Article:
Hoover said he's impressed by the developments in home automation products.
"Customers like the whole home automation, even a buzzer or thermostat pop-up telling them when it's time to change the filter. And if you've got water leak or if your drain line's clogged, they like the fact the system can call me and tell me it's broke before they know it's broke. So maybe we can get there and fix it before it changes the temperature, because we're magic, right?
"Customers like to be able to say 'Hey Siri, turn my thermostat up,' or 'Hey Alexa, turn the lights off.' That's all really cool. I see that only growing and getting better.
Hoover added that system diagnostics are helpful developments for field service teams, that require less skill, but that don't eliminate the need to know how HVAC systems work.
"If you get a trip and pressure switch on a 80% up-flow furnace, it doesn't mean the pressure switch is bad. You actually still have to know how to check the pressure switch and determine if it's the inducer or is it your flue?"
"So, it doesn't take all of the technical training away from a technician. I still can't take a guy straight out of high school and put him in the field. But it certainly makes it easier. And I see that only getting better and better as time goes on."
Hoover continued with comments on the benefits of VRV and generally much more efficient systems.
"We don't sell on return on investment as much as we sell on comfort these days." Hoover said. "The 'green' impact is still a huge issue out there in the marketplace. But I see good manufacturing on the residential side, once you get above the base model units, and up into the more innovative equipment. Onboard diagnostics makes it a little easier for my workforce. A workforce still has to be trained in how to interpret the onboard diagnostics in many cases, but I think pretty soon that's all going to be a common language, and will be a very simple thing that will reduce the broader sense of training for our technical force. We're a little ways from that, but we're well on the way."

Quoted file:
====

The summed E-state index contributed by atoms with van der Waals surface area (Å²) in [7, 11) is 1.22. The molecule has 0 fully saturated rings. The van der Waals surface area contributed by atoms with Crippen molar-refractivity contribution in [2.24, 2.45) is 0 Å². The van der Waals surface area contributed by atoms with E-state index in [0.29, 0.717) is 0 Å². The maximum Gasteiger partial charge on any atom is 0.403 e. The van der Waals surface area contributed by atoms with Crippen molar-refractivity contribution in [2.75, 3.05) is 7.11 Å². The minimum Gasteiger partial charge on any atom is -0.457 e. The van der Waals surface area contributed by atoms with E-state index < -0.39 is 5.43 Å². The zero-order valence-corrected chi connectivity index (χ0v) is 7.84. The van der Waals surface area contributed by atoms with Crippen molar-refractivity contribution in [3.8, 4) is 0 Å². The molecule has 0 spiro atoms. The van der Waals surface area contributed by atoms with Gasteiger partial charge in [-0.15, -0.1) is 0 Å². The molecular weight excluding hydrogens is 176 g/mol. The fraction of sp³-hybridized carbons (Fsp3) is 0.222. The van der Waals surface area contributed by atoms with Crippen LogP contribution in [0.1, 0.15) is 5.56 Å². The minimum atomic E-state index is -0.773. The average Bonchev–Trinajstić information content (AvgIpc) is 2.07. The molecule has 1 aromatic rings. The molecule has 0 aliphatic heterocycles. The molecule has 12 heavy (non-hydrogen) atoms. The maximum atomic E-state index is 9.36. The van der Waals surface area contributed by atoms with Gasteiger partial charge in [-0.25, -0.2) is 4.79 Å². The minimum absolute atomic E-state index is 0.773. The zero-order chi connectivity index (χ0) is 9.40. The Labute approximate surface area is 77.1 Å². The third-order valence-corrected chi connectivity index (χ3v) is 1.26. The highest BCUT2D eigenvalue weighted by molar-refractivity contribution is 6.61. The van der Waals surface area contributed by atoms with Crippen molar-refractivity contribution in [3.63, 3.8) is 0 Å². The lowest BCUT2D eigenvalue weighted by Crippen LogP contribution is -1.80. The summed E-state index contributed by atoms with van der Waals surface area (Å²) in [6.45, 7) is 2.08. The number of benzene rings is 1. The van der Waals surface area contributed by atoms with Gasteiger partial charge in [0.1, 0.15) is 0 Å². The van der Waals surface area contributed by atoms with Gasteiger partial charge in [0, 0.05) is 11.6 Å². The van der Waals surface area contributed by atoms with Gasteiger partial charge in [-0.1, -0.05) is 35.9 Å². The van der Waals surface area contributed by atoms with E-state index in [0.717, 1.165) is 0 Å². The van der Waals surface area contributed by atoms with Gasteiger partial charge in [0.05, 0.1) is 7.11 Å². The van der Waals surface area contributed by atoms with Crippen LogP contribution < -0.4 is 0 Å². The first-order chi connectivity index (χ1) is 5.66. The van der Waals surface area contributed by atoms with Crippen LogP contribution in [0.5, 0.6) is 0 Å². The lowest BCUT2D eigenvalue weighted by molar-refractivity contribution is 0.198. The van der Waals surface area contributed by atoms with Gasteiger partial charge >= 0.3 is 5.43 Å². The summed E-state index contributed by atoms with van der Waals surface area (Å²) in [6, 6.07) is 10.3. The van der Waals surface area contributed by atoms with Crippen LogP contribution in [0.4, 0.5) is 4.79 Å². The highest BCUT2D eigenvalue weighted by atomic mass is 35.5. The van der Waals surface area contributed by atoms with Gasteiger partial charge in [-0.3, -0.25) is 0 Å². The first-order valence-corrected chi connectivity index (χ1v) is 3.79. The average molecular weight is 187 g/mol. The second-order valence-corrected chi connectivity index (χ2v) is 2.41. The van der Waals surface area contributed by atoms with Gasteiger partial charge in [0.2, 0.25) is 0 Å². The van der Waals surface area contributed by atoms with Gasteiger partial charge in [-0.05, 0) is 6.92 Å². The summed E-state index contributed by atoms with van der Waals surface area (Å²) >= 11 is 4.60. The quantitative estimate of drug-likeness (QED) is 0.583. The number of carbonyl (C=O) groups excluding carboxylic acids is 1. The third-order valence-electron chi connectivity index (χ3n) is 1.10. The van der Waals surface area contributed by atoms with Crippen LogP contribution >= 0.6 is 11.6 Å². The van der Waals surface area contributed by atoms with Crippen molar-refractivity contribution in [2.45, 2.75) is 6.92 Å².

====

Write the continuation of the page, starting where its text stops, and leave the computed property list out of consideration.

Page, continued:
How do you learn best? Gee asked.
Michael Duffee said online training is more adaptable to company service schedules, but cost is a factor.
"When I send a man or several men to a seminar, it costs a lot of money to do that, because of a loss of revenue. On the other hand, when we tell them to go online and go through the training, they don't always do that. So it's a Catch-22. In-person training is very helpful. We do have several vendors that provide that service, and we take advantage of that quite a bit. But, maybe if we had a little of both. Have a seminar for hands-on, in-person training, but also provide the online training as well."
Hoover also voted for a combination of online training and in-person instruction.
"You do the online training right off the bat as quick as you can." he shared, "because, as soon as things are in the field we need key people to get up to speed on it.
"Regarding in-person training, the truth is we can't just shut down our company and send everybody in the company to a seminar. So it would be really great if we had those back-to-back. So instead of doing just the Monday and move on to the next city, maybe do a Monday, Tuesday, Wednesday training. And that way I can parse out my labor and I can schedule that ahead of time as long as I know it in advance. Then, having access to the training as a backup online is the best of both worlds."
Alluding to his earlier comment on differing technician skill levels, Hoover said OEMs must design training communication in a mode that's easy to understand.
"And number two, try to get outside of the OEM world and get into our world. It's about customers, and how do I explain this to a customer? How do I take someone on the sales side that is not as much of an expert as all of you. How do we explain this in such a way that they understand it and then can communicate it to the customer? It's a huge challenge.
"We've all heard of the KISS principle. It's got to be very simple or it’s just another seminar we listen to and 10 minutes later you're not sure what you're going to do with it. Educational content has to be actionable," Hoover continued. "Anything presented has got to have an element to it that you can take action on with customers. Otherwise it's just something that's just kind of nice to know. We feel smarter but we're not changing anything."